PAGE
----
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Decoding Diabetes

By September 25, 2020April 21st, 2023No Comments


Diabetes can strike anybody, from any walk of life and it does – in numbers that are badly increasing. Today, worldwide more than 422 million people have diabetes and surprisingly Diabetes is a growing challenge in India with estimated  8.7% diabetic population in the age group of 20 and 70 years, experiences significant barriers in successful diabetes care.

So just what exactly is diabetes?

When the pancreas fails to create insulin or is unable to use the little quantity produced, it leads to high glucose levels or sugar in blood, which is commonly known as Diabetes. Insulin helps the glucose (produced from the food we eat) to assemble the energy after it elapses from the bloodstream into the cells.

Types of diabetes

Below are the four types of diabetes that exist. However, it’s Type 1 and Type 2 diabetes that affect a majority of the population.

diabetes management

  • Type 1 Diabetes– This type of diabetes is also known as juvenile diabetes as it develops in childhood. In this autoimmune condition, pancreas produce very little or no insulin in the body.
  • Type 2 Diabetes– More people develop this type of diabetes due to incorrect lifestyle choices. This is a life-long disease that triggers when the body is unable to use the hormone insulin and keep the blood sugar in check. People with type 2 diabetes are said to be insulin resistance.
  • Gestational diabetes– It occurs when high blood sugar evolves during pregnancy in a woman who had not had diabetes beforehand. These women are at a higher risk of type 2 diabetes over the next few years if they don’t change their lifestyle.
  • MODY (Maturity Onset Diabetes of the Young)– MODY is a extremely rare type of diabetes that generally occurs before the age of 25 in individuals of normal weight.

The good news is, people with any type of diabetes, who elongate good control over their blood pressure, blood sugar and cholesterol regularly have a lower risk of stroke, nervous system problems and kidney disease. They can live, a prolong and healthy life.

What happens if Blood Glucose remains high and uncontrolled?

If your blood glucose remains uncontrolled or high for a long period of time, you can suffer the problems that can damage even the smallest blood vessels and nerves in your body. This occurs slowly and unalterable over time without many symptoms until the symptoms are severe. These complications and indication can include:

  • Cardiovascular disease: Heart disease or stroke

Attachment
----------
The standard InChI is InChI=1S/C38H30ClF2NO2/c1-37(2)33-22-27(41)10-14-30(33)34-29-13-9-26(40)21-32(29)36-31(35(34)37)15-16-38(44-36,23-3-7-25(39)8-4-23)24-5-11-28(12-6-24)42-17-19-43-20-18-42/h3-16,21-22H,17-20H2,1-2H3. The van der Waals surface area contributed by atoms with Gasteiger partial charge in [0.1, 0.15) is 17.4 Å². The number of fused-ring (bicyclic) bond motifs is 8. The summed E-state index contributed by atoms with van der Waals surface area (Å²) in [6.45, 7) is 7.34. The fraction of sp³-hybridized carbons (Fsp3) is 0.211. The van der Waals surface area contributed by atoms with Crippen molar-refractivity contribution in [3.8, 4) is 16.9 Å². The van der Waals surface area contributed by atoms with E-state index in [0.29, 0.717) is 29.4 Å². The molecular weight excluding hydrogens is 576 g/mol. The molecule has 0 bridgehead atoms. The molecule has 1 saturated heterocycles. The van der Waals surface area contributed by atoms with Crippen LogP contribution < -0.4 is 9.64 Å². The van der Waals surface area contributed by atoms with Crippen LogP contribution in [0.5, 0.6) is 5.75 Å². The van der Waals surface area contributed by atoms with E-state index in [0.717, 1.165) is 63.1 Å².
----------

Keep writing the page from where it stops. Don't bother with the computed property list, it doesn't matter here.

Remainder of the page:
• Can lead to a diabetic coma
  • Eyes: Cataracts, disorders to the retina or blindness
  • Foot impediment: Nerve damage or poor circulation
  • Kidney disease: Chronic kidney disease or kidney failure
  • Mental health: Stress, sadness, anger or depression

Dietary intervention

dietary intervention

Incorporate foods which are fibre rich, have small Glycemic index (less than 50 Glycemic index)

  • Non-starchy veggies like Bottle gourd, Bitter gourd, Cauliflower, Cabbage, Green leafy veggies like Spinach, Bathua, Methi,
  • Oats, Qunioa, Barley, Yogurt, Curd
  • Tea/Coffee without milk and sugar
  • Buttermilk, clear vegetable soups or juices
  • Fruits like kiwi, pears, plums and apples
  • Nuts like Almonds and Walnuts with seeds (pumpkin, sunflower, flaxseeds) as they contain healthy fats (omega 3 fats), vitamins, minerals and antioxidants.

Did you know: Increasing the amount of fibre in your diet can help you manage your diabetes

Why is fibre important?

Having diabetes can soar your risk of cardiovascular disease. Evidence shows that increasing your intake of fibre, especially wholegrains, can help reduce the risk of cardio-metabolic diseases.

Dietary fibre absorbs fluid and increases the bulk of waste matter, which makes your stools softer and easier to pass. Increasing your dietary fibre can also help with managing your weight. These foods are filling and most are lower in glycaemic index (GI), which can help to control your appetite and have less of an effect on blood glucose levels.

Also, the adoption and prolongation of physical activity are crucial foci for blood glucose management and overall health in individuals with diabetes and prediabetes.

  • Exercise is considered an important therapeutic regimen for diabetes mellitus.
  • Exercise in diabetic patients promotes cardiovascular benefits by reducing cardiovascular risk and overall mortality.
  • Type 1 and type 2 patients with diabetes are encouraged to do 30 to 60 minutes of moderate-intensity aerobic activity.


Treating either type 1 diabetes or type 2 diabetes involves nutrition, activity and medicines to control blood sugar level. We at ParaFit, have recently introduced therapeutic diet, which controls PCOD/PCOS, Diabetes management, Pregnancy/Prenatal, Acne, IBS; whatever your ailment is, our customised diet has a solution for it.

We keep an eye on ideal body weight and an active lifestyle, which helps to prevent or delay the start of type 2 diabetes. If you’re overweight, losing just 5% of your body weight can reduce your risk. To know more download our ParaFit E-diet app now and get in touch with us today!